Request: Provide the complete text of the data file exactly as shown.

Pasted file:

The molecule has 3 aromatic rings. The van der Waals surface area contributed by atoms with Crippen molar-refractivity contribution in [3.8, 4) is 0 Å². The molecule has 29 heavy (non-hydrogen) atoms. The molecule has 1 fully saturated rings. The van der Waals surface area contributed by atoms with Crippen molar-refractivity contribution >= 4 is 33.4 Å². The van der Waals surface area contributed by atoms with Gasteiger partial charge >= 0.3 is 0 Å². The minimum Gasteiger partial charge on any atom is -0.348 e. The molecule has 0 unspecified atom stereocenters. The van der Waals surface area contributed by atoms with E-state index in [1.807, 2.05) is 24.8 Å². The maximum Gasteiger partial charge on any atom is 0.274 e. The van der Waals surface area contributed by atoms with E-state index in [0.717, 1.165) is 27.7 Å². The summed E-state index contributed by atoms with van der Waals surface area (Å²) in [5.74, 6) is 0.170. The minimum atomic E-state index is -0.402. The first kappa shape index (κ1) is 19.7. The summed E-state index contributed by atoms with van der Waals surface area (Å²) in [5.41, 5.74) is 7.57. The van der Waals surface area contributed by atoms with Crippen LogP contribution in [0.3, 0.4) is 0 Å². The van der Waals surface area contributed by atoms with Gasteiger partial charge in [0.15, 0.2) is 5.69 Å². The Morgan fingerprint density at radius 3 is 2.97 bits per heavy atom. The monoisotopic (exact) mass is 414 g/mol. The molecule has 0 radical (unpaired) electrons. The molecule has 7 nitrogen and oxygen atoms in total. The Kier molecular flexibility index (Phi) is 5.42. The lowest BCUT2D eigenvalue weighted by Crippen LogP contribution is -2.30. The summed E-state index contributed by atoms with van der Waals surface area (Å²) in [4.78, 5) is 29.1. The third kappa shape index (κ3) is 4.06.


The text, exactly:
The molecule has 3 aromatic rings. The van der Waals surface area contributed by atoms with Crippen molar-refractivity contribution in [3.8, 4) is 0 Å². The molecule has 29 heavy (non-hydrogen) atoms. The molecule has 1 fully saturated rings. The van der Waals surface area contributed by atoms with Crippen molar-refractivity contribution >= 4 is 33.4 Å². The van der Waals surface area contributed by atoms with Gasteiger partial charge >= 0.3 is 0 Å². The minimum Gasteiger partial charge on any atom is -0.348 e. The molecule has 0 unspecified atom stereocenters. The van der Waals surface area contributed by atoms with E-state index in [1.807, 2.05) is 24.8 Å². The maximum Gasteiger partial charge on any atom is 0.274 e. The van der Waals surface area contributed by atoms with E-state index in [0.717, 1.165) is 27.7 Å². The summed E-state index contributed by atoms with van der Waals surface area (Å²) in [5.74, 6) is 0.170. The minimum atomic E-state index is -0.402. The first kappa shape index (κ1) is 19.7. The summed E-state index contributed by atoms with van der Waals surface area (Å²) in [5.41, 5.74) is 7.57. The van der Waals surface area contributed by atoms with Crippen LogP contribution in [0.3, 0.4) is 0 Å². The van der Waals surface area contributed by atoms with Gasteiger partial charge in [0.15, 0.2) is 5.69 Å². The Morgan fingerprint density at radius 3 is 2.97 bits per heavy atom. The monoisotopic (exact) mass is 414 g/mol. The molecule has 0 radical (unpaired) electrons. The molecule has 7 nitrogen and oxygen atoms in total. The Kier molecular flexibility index (Phi) is 5.42. The lowest BCUT2D eigenvalue weighted by Crippen LogP contribution is -2.30. The summed E-state index contributed by atoms with van der Waals surface area (Å²) in [4.78, 5) is 29.1. The third kappa shape index (κ3) is 4.06.